It’s true: empiricism alone can never guide us in the human world — but still, we must struggle not merely to be prisoners of our biases and prejudices. And that is precisely what demagogues reduce us to. Unthinking servants of our own worst selves. The selves that, instead of thinking, dreaming, wondering, rebelling, defying, creating, loving — are filled with spite, greed, jealousy, fear, and, at last, hate, of the self and the other, of god and man, of life and death alike.

There are many ways in which the institutions of modernity are decaying, sputtering out, breaking down. But one of the most significant, insidious, and damaging is that they no longer seem to reliably produce leaders — but demagogues. And, in turn, demagogues are, of course, historical bellwethers of decline, stagnation, disintegration.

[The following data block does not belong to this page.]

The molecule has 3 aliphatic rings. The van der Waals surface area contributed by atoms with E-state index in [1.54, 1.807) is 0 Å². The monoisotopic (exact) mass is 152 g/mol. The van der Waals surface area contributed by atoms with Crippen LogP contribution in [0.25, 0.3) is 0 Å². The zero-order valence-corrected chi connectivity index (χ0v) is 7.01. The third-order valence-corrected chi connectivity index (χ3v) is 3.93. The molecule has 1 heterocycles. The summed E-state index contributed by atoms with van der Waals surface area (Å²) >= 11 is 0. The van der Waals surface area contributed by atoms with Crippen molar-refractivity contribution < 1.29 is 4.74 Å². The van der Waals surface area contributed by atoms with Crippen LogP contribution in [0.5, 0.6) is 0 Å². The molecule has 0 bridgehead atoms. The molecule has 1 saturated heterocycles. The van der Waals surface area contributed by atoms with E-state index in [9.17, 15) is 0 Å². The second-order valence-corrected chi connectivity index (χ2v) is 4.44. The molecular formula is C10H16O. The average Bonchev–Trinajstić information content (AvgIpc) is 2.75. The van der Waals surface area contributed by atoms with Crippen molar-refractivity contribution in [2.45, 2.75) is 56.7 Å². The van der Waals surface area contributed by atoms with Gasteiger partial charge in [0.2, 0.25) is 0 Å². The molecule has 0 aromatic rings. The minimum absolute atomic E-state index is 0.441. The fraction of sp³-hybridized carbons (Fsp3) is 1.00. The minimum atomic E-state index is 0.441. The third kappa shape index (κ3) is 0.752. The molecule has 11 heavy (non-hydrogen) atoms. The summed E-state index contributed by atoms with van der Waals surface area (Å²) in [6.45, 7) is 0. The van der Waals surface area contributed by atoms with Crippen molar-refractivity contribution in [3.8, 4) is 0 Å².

True leaders lead people to an impossible destination. It does not exist in the world. It exists in being. They lead us towards to our better selves. Those seared, impossibly, defiantly, courageously, with happiness, purpose, meaning. Lives which may swim in the mighty river of grace, and, because they give thanks for the boundless privilege of life, bestow the gift of mercy and love upon each and every fellow traveller they meet. That is the defining characteristic of every leader that history remembers. 

Demagogues do not lead us to our better selves. They lead us to the very opposite: our worse selves. They condemn people to become nothing more than twisted, stunted caricatures of who they were meant to be. And by doing so, they diminish what is truly most valuable in the world: human potential.